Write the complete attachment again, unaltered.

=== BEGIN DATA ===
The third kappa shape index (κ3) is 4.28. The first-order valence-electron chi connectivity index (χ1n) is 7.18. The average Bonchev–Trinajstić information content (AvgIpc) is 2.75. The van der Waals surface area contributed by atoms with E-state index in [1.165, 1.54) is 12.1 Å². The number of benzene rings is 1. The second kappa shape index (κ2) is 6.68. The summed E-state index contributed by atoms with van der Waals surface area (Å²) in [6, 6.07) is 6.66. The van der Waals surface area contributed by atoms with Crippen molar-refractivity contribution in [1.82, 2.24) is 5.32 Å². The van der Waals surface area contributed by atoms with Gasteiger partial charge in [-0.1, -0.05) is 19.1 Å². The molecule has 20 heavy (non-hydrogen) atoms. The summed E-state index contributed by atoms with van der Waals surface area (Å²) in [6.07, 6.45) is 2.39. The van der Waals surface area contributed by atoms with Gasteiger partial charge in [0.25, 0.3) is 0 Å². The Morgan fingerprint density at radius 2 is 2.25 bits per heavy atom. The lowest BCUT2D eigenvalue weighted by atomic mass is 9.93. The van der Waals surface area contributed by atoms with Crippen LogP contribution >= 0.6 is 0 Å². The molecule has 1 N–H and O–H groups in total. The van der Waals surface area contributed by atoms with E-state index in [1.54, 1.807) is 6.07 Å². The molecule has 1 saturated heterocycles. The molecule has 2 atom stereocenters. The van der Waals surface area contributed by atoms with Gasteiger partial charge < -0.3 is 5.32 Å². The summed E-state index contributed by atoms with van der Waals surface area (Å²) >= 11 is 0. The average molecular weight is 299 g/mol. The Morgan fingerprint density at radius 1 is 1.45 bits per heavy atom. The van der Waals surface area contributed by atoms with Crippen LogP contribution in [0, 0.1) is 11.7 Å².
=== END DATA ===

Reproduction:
The third kappa shape index (κ3) is 4.28. The first-order valence-electron chi connectivity index (χ1n) is 7.18. The average Bonchev–Trinajstić information content (AvgIpc) is 2.75. The van der Waals surface area contributed by atoms with E-state index in [1.165, 1.54) is 12.1 Å². The number of benzene rings is 1. The second kappa shape index (κ2) is 6.68. The summed E-state index contributed by atoms with van der Waals surface area (Å²) in [6, 6.07) is 6.66. The van der Waals surface area contributed by atoms with Crippen molar-refractivity contribution in [1.82, 2.24) is 5.32 Å². The van der Waals surface area contributed by atoms with Gasteiger partial charge in [-0.1, -0.05) is 19.1 Å². The molecule has 20 heavy (non-hydrogen) atoms. The summed E-state index contributed by atoms with van der Waals surface area (Å²) in [6.07, 6.45) is 2.39. The van der Waals surface area contributed by atoms with Gasteiger partial charge in [0.25, 0.3) is 0 Å². The Morgan fingerprint density at radius 2 is 2.25 bits per heavy atom. The lowest BCUT2D eigenvalue weighted by atomic mass is 9.93. The van der Waals surface area contributed by atoms with Crippen LogP contribution >= 0.6 is 0 Å². The molecule has 1 N–H and O–H groups in total. The van der Waals surface area contributed by atoms with E-state index in [1.54, 1.807) is 6.07 Å². The molecule has 1 saturated heterocycles. The molecule has 2 atom stereocenters. The van der Waals surface area contributed by atoms with Gasteiger partial charge < -0.3 is 5.32 Å². The summed E-state index contributed by atoms with van der Waals surface area (Å²) >= 11 is 0. The average molecular weight is 299 g/mol. The Morgan fingerprint density at radius 1 is 1.45 bits per heavy atom. The van der Waals surface area contributed by atoms with Crippen LogP contribution in [0, 0.1) is 11.7 Å².